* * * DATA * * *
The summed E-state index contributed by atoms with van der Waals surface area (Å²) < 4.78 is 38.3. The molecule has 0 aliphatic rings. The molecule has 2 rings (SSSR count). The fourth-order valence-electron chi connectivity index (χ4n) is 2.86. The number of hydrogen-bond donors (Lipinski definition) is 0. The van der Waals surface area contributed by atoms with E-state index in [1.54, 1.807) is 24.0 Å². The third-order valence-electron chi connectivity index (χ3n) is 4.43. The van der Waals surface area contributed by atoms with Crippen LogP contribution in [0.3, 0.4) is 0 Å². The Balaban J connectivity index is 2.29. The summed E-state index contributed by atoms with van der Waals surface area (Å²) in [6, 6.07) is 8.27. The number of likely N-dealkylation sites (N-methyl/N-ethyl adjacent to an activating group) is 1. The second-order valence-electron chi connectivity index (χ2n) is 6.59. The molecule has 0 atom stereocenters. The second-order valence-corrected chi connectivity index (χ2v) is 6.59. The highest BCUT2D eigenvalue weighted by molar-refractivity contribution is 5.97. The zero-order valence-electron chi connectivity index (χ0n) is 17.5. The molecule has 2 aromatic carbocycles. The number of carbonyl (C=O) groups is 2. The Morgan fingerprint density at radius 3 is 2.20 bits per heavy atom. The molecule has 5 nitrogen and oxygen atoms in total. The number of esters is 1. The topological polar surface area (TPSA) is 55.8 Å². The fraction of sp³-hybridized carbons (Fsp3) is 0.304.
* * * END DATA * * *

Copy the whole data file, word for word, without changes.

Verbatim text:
The summed E-state index contributed by atoms with van der Waals surface area (Å²) < 4.78 is 38.3. The molecule has 0 aliphatic rings. The molecule has 2 rings (SSSR count). The fourth-order valence-electron chi connectivity index (χ4n) is 2.86. The number of hydrogen-bond donors (Lipinski definition) is 0. The van der Waals surface area contributed by atoms with E-state index in [1.54, 1.807) is 24.0 Å². The third-order valence-electron chi connectivity index (χ3n) is 4.43. The van der Waals surface area contributed by atoms with Crippen LogP contribution in [0.3, 0.4) is 0 Å². The Balaban J connectivity index is 2.29. The summed E-state index contributed by atoms with van der Waals surface area (Å²) in [6, 6.07) is 8.27. The number of likely N-dealkylation sites (N-methyl/N-ethyl adjacent to an activating group) is 1. The second-order valence-electron chi connectivity index (χ2n) is 6.59. The molecule has 0 atom stereocenters. The second-order valence-corrected chi connectivity index (χ2v) is 6.59. The highest BCUT2D eigenvalue weighted by molar-refractivity contribution is 5.97. The zero-order valence-electron chi connectivity index (χ0n) is 17.5. The molecule has 2 aromatic carbocycles. The number of carbonyl (C=O) groups is 2. The Morgan fingerprint density at radius 3 is 2.20 bits per heavy atom. The molecule has 5 nitrogen and oxygen atoms in total. The number of esters is 1. The topological polar surface area (TPSA) is 55.8 Å². The fraction of sp³-hybridized carbons (Fsp3) is 0.304.